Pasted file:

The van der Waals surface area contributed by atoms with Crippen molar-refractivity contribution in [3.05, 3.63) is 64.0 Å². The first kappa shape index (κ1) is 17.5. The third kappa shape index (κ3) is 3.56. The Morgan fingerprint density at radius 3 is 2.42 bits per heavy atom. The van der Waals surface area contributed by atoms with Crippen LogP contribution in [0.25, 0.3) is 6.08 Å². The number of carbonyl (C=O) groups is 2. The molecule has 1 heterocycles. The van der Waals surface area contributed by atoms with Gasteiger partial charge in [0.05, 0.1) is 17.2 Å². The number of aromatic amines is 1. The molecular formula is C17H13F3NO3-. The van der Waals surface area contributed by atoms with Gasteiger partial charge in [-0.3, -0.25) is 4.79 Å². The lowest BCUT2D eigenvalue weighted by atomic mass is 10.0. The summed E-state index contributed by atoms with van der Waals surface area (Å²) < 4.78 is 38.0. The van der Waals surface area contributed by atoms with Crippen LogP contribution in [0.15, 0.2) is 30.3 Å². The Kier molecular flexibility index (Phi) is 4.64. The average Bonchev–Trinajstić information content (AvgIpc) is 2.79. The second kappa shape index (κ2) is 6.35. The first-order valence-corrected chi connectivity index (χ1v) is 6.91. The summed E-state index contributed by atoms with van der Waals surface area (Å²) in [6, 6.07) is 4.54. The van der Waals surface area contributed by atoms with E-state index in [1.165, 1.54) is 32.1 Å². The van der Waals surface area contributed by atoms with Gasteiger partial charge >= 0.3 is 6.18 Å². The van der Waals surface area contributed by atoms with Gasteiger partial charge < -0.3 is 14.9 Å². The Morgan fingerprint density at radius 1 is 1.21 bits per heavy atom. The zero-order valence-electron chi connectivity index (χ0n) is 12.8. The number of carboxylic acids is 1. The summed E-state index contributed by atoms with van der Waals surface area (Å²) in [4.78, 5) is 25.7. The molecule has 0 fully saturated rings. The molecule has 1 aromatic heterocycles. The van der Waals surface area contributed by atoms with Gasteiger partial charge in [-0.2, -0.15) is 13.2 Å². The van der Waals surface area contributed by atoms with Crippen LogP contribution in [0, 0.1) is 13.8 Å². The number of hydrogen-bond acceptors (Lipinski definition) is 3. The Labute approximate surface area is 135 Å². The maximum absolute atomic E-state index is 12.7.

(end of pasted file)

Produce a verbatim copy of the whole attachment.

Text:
The van der Waals surface area contributed by atoms with Crippen molar-refractivity contribution in [3.05, 3.63) is 64.0 Å². The first kappa shape index (κ1) is 17.5. The third kappa shape index (κ3) is 3.56. The Morgan fingerprint density at radius 3 is 2.42 bits per heavy atom. The van der Waals surface area contributed by atoms with Crippen LogP contribution in [0.25, 0.3) is 6.08 Å². The number of carbonyl (C=O) groups is 2. The molecule has 1 heterocycles. The van der Waals surface area contributed by atoms with Gasteiger partial charge in [0.05, 0.1) is 17.2 Å². The number of aromatic amines is 1. The molecular formula is C17H13F3NO3-. The van der Waals surface area contributed by atoms with Gasteiger partial charge in [-0.3, -0.25) is 4.79 Å². The lowest BCUT2D eigenvalue weighted by atomic mass is 10.0. The summed E-state index contributed by atoms with van der Waals surface area (Å²) < 4.78 is 38.0. The van der Waals surface area contributed by atoms with Crippen LogP contribution in [0.15, 0.2) is 30.3 Å². The Kier molecular flexibility index (Phi) is 4.64. The average Bonchev–Trinajstić information content (AvgIpc) is 2.79. The second kappa shape index (κ2) is 6.35. The first-order valence-corrected chi connectivity index (χ1v) is 6.91. The summed E-state index contributed by atoms with van der Waals surface area (Å²) in [6, 6.07) is 4.54. The van der Waals surface area contributed by atoms with E-state index in [1.165, 1.54) is 32.1 Å². The van der Waals surface area contributed by atoms with Gasteiger partial charge >= 0.3 is 6.18 Å². The van der Waals surface area contributed by atoms with Gasteiger partial charge < -0.3 is 14.9 Å². The Morgan fingerprint density at radius 1 is 1.21 bits per heavy atom. The zero-order valence-electron chi connectivity index (χ0n) is 12.8. The number of carboxylic acids is 1. The summed E-state index contributed by atoms with van der Waals surface area (Å²) in [4.78, 5) is 25.7. The molecule has 0 fully saturated rings. The molecule has 1 aromatic heterocycles. The van der Waals surface area contributed by atoms with Gasteiger partial charge in [-0.2, -0.15) is 13.2 Å². The van der Waals surface area contributed by atoms with Crippen LogP contribution in [0, 0.1) is 13.8 Å². The number of hydrogen-bond acceptors (Lipinski definition) is 3. The Labute approximate surface area is 135 Å². The maximum absolute atomic E-state index is 12.7.